26 November 2010

Ultrathin alternative to silicon for future electronics

Ultrathin alternative to silicon for future electronics

November 22, 2010
There's good news in the search for the next generation of semiconductors. Researchers with the U.S. Department of Energy's Lawrence Berkeley National Laboratory and the University of California Berkeley, have successfully integrated ultra-thin layers of the semiconductor indium arsenide onto a silicon substrate to create a nanoscale transistor with excellent electronic properties. A member of the III–V family of semiconductors, indium arsenide offers several advantages as an alternative to silicon including superior electron mobility and velocity, which makes it an oustanding candidate for future low-power, high-speed electronic devices.

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19 November 2010

USC to launch social technology lab

USC to launch social-technology laboratory

The Annenberg Innovation Lab would bring together professors and students from cinema, media, engineering and other programs to design software prototypes for emerging medias.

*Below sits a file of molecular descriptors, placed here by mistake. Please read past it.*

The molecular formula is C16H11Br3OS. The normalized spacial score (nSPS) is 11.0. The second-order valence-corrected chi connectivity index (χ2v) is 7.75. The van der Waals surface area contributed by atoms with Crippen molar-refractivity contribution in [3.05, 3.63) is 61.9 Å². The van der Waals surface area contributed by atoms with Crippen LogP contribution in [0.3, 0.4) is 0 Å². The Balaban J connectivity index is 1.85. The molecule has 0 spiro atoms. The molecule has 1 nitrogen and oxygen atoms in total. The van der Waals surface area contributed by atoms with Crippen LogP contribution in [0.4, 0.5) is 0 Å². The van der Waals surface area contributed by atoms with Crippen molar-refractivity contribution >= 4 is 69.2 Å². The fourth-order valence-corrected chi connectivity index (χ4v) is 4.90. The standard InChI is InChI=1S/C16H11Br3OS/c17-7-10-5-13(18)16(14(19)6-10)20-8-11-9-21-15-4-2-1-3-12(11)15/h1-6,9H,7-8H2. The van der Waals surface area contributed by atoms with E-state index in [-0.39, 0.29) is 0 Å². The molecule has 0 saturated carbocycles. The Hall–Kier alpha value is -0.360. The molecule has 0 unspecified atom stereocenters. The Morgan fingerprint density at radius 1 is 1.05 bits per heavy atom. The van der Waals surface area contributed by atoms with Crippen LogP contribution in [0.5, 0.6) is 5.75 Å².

|By David Sarno, Los Angeles Times

USC is starting a social-technology laboratory with a focus on the segments of digital culture that are expected to bring in the big bucks.

The Annenberg Innovation Lab, which the university is announcing Wednesday, will harness expertise from professors and students across a variety of disciplines — including its cinema, media and engineering programs — to design software prototypes to run on digital books, televisions, computers and mobile devices.

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18 November 2010

How video games stretch the limits of our visual attention in a positive way

How video games stretch the limits of our visual attention in a positive way

November 18, 2010

They are often accused of being distracting, but recent research has found that action packed video games like Halo and Call of Duty can enhance visual attention, the ability that allows us to focus on relevant visual information. This growing body of research, reviewed in WIREs Cognitive Science, suggests that action based games could be used to improve military training, educational approaches, and certain visual deficits.

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